4.1(c) Spinning a line


To agree on a news release, or a series of news releases, designed to interest a range of people and media.

You need

Paper and pens, a range of examples of press releases, around an hour and plenty of inspiration.

What to do

Cartoon illustrating topic

News releases need to be short, have a clear message and simple structure. Don’t get bogged down. You can give people more detail when they ask for it. The skill of writing a news release draws on the last two activities of designing a poster and preparing a leaflet or newsletter. It’s an important building block in your ability to create a clear message for a range of audiences. The group may want to draw on outside help. Be cheeky and ask the local paper or local authority press office to come and help you. This might prove a useful link anyway.

a) First, look at how news releases are done, including the Votes at 16 example below. What works? Share your findings in the group. Write down a list of do’s and don’ts to guide you now and in the future.

b) Second, agree together the main message you want to get across to a range of key audiences, such as the local newspaper, the local radio and some important council officials. This should just take a minute or two, as it’s drawing on work you’ve just done.

c) Now divide into small groups so everyone can contribute fully in preparing your own news release. Agree slightly different audiences for each group, as it will be useful to see how they compare. Use your own do’s and don’ts, the top ten tips and the example below on Votes at 16 to guide you.

Top ten tips for news releases

  1. White A4 – on one sheet of paper. It can be photocopied easily and information doesn’t get lost if faxed.
  2. Headed notepaper. This makes the news release credible and legitimate.
  3. Heading – News Release
    • Attention – for example news desk or news editor, or, if you know people’s names add those in.
  4. Date and embargo – that means when the news release can be used publicly. Or you can put ‘for immediate release.’ Remember, if it is a hot story, many in the media will go public immediately anyway.
  5. Headline and key information, perhaps two lines in capitals. There’s no need though to be clever with the headline, as that’s the sub editor’s job.
  6. First paragraph containing the answers to your most important information – the five Ws: who, what, when, where and why. It must make sense on its own. Quotes are good, especially for the most important information; they are less likely to get cut.
  7. Any other information or more detail. Think of the news release as a pyramid: at any point the reporter, working from the bottom up, should be able to cut off successive paragraphs and it should still make sense. This means that even if your wonderful story just ends up as NIB (News In Brief), it still makes sense and gets attention.
  8. ENDS – this means anything you put afterwards is not for publication.
  9. Contacts – put contact details down, ideally of more than one person and when you can be contacted. If possible give a mobile number and say you can be reached at any time.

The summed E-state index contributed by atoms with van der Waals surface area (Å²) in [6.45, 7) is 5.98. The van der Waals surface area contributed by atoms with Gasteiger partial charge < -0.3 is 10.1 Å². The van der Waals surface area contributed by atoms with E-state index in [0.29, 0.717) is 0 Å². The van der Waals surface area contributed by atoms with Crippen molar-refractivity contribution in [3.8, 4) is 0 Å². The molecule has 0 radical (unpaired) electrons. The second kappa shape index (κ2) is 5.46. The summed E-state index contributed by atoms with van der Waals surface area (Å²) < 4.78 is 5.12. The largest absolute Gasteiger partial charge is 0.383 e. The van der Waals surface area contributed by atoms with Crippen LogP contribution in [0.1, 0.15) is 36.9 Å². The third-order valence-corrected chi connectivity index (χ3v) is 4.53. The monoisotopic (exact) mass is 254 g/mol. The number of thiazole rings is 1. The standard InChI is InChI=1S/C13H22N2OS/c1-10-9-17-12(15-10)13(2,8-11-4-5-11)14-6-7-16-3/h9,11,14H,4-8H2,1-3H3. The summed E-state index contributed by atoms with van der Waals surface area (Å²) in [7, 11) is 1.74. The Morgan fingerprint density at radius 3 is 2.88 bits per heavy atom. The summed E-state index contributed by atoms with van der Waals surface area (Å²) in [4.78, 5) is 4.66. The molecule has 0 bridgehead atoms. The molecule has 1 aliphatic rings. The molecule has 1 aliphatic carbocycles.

10. Notes to editors – this allows you to give any further information about your group, background to the story, or details of things you have mentioned in the main part of the news release.

What do you think?

Review what you have produced. If you have been working in small groups, read out the others’ news releases and share your thoughts. You may need to tweak them in response to people’s comments. The group may need to agree on just one main news release to use or decide on which ones will be used where.

What next?

Just as the leaflet or newsletter provides excellent raw material for a letter, so the news release can form the basis for a short article to a local (or national) newspaper or magazine. Before moving on, take the information you have created and develop it as a short article for your local newspaper and send it to them.

Example news release Votes at 16


Embargo 11am

28th January 2010


A real chance to improve British politics exists and it is up to politicians and the Government to grab it. That is the message of the Votes at 16 Campaign, which is launched today at the House of Commons.

The campaign, a coalition of groups representing young people, charities, pressure groups and political parties, wants to see the voting age lowered for all public elections and is lobbying politicians and encouraging debate among young people.

Kim Brown, a 17 year old Pupil Governor at a sixth form college, said:

“Young people like me already hold many positions of responsibility. I help to decide how millions of pounds are spent on the educational policy of my college. I am considered responsible enough to do that, yet not to have a vote in an election. This needs to change.”

Bishop Roger Sainsbury, Chair of The National Youth Agency, said:

“Young people contribute so much to British society, but often do not feel they are viewed as real citizens. We believe a massive step towards reconnecting young people with politics will be taken by lowering the voting age.” At the launch, young people will represent some of the responsible tasks that 16 and 17 year olds can undertake whilst remaining unable to vote in elections. These will include a bride and groom, car mechanic, soldier and chef.



1. Filming is not permitted within Committee Room 11. However, all speakers and models will be available for interview and pictures on College Green from the end of the launch event, expected to be at 11.45am.

For further information, contact: The Votes at 16 Campaign on 020 7928 1622

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